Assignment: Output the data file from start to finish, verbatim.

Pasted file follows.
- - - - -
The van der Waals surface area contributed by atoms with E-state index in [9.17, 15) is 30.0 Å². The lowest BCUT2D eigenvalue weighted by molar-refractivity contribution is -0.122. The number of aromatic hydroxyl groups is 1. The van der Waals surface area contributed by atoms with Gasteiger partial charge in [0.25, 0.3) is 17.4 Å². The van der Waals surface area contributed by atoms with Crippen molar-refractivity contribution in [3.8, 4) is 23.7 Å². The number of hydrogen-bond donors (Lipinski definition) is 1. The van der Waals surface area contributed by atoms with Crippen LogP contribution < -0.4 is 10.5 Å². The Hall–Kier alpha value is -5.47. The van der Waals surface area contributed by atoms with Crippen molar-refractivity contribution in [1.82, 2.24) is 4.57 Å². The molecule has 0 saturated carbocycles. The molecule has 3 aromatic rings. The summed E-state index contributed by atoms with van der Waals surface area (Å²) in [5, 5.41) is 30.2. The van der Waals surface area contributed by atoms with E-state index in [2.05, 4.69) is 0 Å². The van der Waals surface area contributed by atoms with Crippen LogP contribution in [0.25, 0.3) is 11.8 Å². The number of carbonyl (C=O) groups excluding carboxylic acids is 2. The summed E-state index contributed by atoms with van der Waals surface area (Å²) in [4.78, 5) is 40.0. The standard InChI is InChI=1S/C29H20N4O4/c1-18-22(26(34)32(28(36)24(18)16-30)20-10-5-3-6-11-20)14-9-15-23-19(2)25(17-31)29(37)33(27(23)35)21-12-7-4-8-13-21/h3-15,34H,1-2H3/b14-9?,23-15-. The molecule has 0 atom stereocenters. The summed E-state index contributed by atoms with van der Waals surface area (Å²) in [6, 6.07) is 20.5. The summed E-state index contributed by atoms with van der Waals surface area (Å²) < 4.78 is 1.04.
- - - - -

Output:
The van der Waals surface area contributed by atoms with E-state index in [9.17, 15) is 30.0 Å². The lowest BCUT2D eigenvalue weighted by molar-refractivity contribution is -0.122. The number of aromatic hydroxyl groups is 1. The van der Waals surface area contributed by atoms with Gasteiger partial charge in [0.25, 0.3) is 17.4 Å². The van der Waals surface area contributed by atoms with Crippen molar-refractivity contribution in [3.8, 4) is 23.7 Å². The number of hydrogen-bond donors (Lipinski definition) is 1. The van der Waals surface area contributed by atoms with Crippen LogP contribution < -0.4 is 10.5 Å². The Hall–Kier alpha value is -5.47. The van der Waals surface area contributed by atoms with Crippen molar-refractivity contribution in [1.82, 2.24) is 4.57 Å². The molecule has 0 saturated carbocycles. The molecule has 3 aromatic rings. The summed E-state index contributed by atoms with van der Waals surface area (Å²) in [5, 5.41) is 30.2. The van der Waals surface area contributed by atoms with E-state index in [2.05, 4.69) is 0 Å². The van der Waals surface area contributed by atoms with Crippen LogP contribution in [0.25, 0.3) is 11.8 Å². The number of carbonyl (C=O) groups excluding carboxylic acids is 2. The summed E-state index contributed by atoms with van der Waals surface area (Å²) in [4.78, 5) is 40.0. The standard InChI is InChI=1S/C29H20N4O4/c1-18-22(26(34)32(28(36)24(18)16-30)20-10-5-3-6-11-20)14-9-15-23-19(2)25(17-31)29(37)33(27(23)35)21-12-7-4-8-13-21/h3-15,34H,1-2H3/b14-9?,23-15-. The molecule has 0 atom stereocenters. The summed E-state index contributed by atoms with van der Waals surface area (Å²) in [6, 6.07) is 20.5. The summed E-state index contributed by atoms with van der Waals surface area (Å²) < 4.78 is 1.04.